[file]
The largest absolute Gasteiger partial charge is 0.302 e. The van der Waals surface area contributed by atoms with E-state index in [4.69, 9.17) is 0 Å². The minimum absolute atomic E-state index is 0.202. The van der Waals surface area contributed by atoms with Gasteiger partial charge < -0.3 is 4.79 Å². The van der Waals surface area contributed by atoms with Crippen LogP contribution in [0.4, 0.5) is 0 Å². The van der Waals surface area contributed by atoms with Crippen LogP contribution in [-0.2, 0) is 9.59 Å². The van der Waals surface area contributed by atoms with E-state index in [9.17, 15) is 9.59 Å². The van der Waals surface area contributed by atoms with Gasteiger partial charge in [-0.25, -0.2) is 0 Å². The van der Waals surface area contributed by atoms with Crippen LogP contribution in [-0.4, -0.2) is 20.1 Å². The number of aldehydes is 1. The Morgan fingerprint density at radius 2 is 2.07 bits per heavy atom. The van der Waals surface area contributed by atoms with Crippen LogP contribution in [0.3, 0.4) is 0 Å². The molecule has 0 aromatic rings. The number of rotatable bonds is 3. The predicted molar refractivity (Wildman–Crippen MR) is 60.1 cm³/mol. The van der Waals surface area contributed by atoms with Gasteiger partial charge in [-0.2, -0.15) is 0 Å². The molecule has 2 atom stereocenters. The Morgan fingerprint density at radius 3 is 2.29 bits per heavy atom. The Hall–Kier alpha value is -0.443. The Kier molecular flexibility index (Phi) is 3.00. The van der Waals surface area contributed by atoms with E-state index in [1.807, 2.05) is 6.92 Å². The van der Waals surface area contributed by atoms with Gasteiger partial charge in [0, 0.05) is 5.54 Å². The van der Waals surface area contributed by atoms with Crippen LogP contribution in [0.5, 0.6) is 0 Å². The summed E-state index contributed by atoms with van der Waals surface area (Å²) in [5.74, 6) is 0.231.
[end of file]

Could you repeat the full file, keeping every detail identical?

The largest absolute Gasteiger partial charge is 0.302 e. The van der Waals surface area contributed by atoms with E-state index in [4.69, 9.17) is 0 Å². The minimum absolute atomic E-state index is 0.202. The van der Waals surface area contributed by atoms with Gasteiger partial charge < -0.3 is 4.79 Å². The van der Waals surface area contributed by atoms with Crippen LogP contribution in [0.4, 0.5) is 0 Å². The van der Waals surface area contributed by atoms with Crippen LogP contribution in [-0.2, 0) is 9.59 Å². The van der Waals surface area contributed by atoms with E-state index in [9.17, 15) is 9.59 Å². The van der Waals surface area contributed by atoms with Gasteiger partial charge in [-0.25, -0.2) is 0 Å². The van der Waals surface area contributed by atoms with Crippen LogP contribution in [-0.4, -0.2) is 20.1 Å². The number of aldehydes is 1. The Morgan fingerprint density at radius 2 is 2.07 bits per heavy atom. The van der Waals surface area contributed by atoms with Crippen LogP contribution in [0.3, 0.4) is 0 Å². The molecule has 0 aromatic rings. The number of rotatable bonds is 3. The predicted molar refractivity (Wildman–Crippen MR) is 60.1 cm³/mol. The van der Waals surface area contributed by atoms with Gasteiger partial charge in [-0.2, -0.15) is 0 Å². The molecule has 2 atom stereocenters. The Morgan fingerprint density at radius 3 is 2.29 bits per heavy atom. The Hall–Kier alpha value is -0.443. The Kier molecular flexibility index (Phi) is 3.00. The van der Waals surface area contributed by atoms with E-state index in [1.807, 2.05) is 6.92 Å². The van der Waals surface area contributed by atoms with Gasteiger partial charge in [0, 0.05) is 5.54 Å². The van der Waals surface area contributed by atoms with Crippen LogP contribution in [0.5, 0.6) is 0 Å². The summed E-state index contributed by atoms with van der Waals surface area (Å²) in [5.74, 6) is 0.231.